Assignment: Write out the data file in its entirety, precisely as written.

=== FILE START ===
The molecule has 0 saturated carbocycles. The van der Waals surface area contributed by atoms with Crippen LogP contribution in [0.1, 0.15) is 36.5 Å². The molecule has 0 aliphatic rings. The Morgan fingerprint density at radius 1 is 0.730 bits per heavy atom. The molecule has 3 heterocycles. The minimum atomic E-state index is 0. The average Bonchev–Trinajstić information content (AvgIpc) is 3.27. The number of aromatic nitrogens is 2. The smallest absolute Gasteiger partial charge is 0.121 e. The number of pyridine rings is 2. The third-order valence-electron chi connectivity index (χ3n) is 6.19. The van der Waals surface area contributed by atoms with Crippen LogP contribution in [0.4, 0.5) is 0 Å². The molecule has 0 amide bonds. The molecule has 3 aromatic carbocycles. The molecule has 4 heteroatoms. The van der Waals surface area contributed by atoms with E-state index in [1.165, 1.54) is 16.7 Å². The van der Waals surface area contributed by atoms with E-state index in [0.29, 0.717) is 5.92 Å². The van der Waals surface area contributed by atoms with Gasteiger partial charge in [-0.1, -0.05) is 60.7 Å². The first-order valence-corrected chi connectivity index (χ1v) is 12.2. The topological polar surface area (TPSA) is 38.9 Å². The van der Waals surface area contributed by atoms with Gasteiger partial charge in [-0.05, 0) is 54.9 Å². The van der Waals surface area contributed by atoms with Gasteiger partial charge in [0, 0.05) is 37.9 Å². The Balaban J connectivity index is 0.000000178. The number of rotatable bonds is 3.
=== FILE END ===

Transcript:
The molecule has 0 saturated carbocycles. The van der Waals surface area contributed by atoms with Crippen LogP contribution in [0.1, 0.15) is 36.5 Å². The molecule has 0 aliphatic rings. The Morgan fingerprint density at radius 1 is 0.730 bits per heavy atom. The molecule has 3 heterocycles. The minimum atomic E-state index is 0. The average Bonchev–Trinajstić information content (AvgIpc) is 3.27. The number of aromatic nitrogens is 2. The smallest absolute Gasteiger partial charge is 0.121 e. The number of pyridine rings is 2. The third-order valence-electron chi connectivity index (χ3n) is 6.19. The van der Waals surface area contributed by atoms with Crippen LogP contribution in [0.4, 0.5) is 0 Å². The molecule has 0 amide bonds. The molecule has 3 aromatic carbocycles. The molecule has 4 heteroatoms. The van der Waals surface area contributed by atoms with E-state index in [1.165, 1.54) is 16.7 Å². The van der Waals surface area contributed by atoms with E-state index in [0.29, 0.717) is 5.92 Å². The van der Waals surface area contributed by atoms with Gasteiger partial charge in [-0.1, -0.05) is 60.7 Å². The first-order valence-corrected chi connectivity index (χ1v) is 12.2. The topological polar surface area (TPSA) is 38.9 Å². The van der Waals surface area contributed by atoms with Gasteiger partial charge in [-0.05, 0) is 54.9 Å². The van der Waals surface area contributed by atoms with Gasteiger partial charge in [0, 0.05) is 37.9 Å². The Balaban J connectivity index is 0.000000178. The number of rotatable bonds is 3.